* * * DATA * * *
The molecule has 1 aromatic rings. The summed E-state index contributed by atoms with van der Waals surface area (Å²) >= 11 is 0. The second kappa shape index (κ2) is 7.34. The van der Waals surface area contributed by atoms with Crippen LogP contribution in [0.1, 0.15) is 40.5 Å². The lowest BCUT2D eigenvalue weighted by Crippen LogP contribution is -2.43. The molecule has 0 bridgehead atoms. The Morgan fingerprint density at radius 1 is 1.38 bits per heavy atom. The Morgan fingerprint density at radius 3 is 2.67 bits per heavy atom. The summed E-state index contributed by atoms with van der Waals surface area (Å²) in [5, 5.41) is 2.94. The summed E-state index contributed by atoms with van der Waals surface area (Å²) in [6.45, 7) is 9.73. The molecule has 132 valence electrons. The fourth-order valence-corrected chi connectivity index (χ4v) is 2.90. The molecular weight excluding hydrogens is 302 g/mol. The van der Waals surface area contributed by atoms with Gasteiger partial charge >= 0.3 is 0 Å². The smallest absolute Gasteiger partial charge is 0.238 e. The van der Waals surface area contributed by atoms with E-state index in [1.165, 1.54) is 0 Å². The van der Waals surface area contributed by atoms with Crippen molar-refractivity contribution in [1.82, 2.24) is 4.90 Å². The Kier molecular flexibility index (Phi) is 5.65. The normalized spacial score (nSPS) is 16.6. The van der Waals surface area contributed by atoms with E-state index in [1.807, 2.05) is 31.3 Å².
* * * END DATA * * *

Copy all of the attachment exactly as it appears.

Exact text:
The molecule has 1 aromatic rings. The summed E-state index contributed by atoms with van der Waals surface area (Å²) >= 11 is 0. The second kappa shape index (κ2) is 7.34. The van der Waals surface area contributed by atoms with Crippen LogP contribution in [0.1, 0.15) is 40.5 Å². The lowest BCUT2D eigenvalue weighted by Crippen LogP contribution is -2.43. The molecule has 0 bridgehead atoms. The Morgan fingerprint density at radius 1 is 1.38 bits per heavy atom. The Morgan fingerprint density at radius 3 is 2.67 bits per heavy atom. The summed E-state index contributed by atoms with van der Waals surface area (Å²) in [5, 5.41) is 2.94. The summed E-state index contributed by atoms with van der Waals surface area (Å²) in [6.45, 7) is 9.73. The molecule has 132 valence electrons. The fourth-order valence-corrected chi connectivity index (χ4v) is 2.90. The molecular weight excluding hydrogens is 302 g/mol. The van der Waals surface area contributed by atoms with Gasteiger partial charge >= 0.3 is 0 Å². The smallest absolute Gasteiger partial charge is 0.238 e. The van der Waals surface area contributed by atoms with E-state index in [1.165, 1.54) is 0 Å². The van der Waals surface area contributed by atoms with Crippen molar-refractivity contribution in [1.82, 2.24) is 4.90 Å². The Kier molecular flexibility index (Phi) is 5.65. The normalized spacial score (nSPS) is 16.6. The van der Waals surface area contributed by atoms with E-state index in [1.807, 2.05) is 31.3 Å².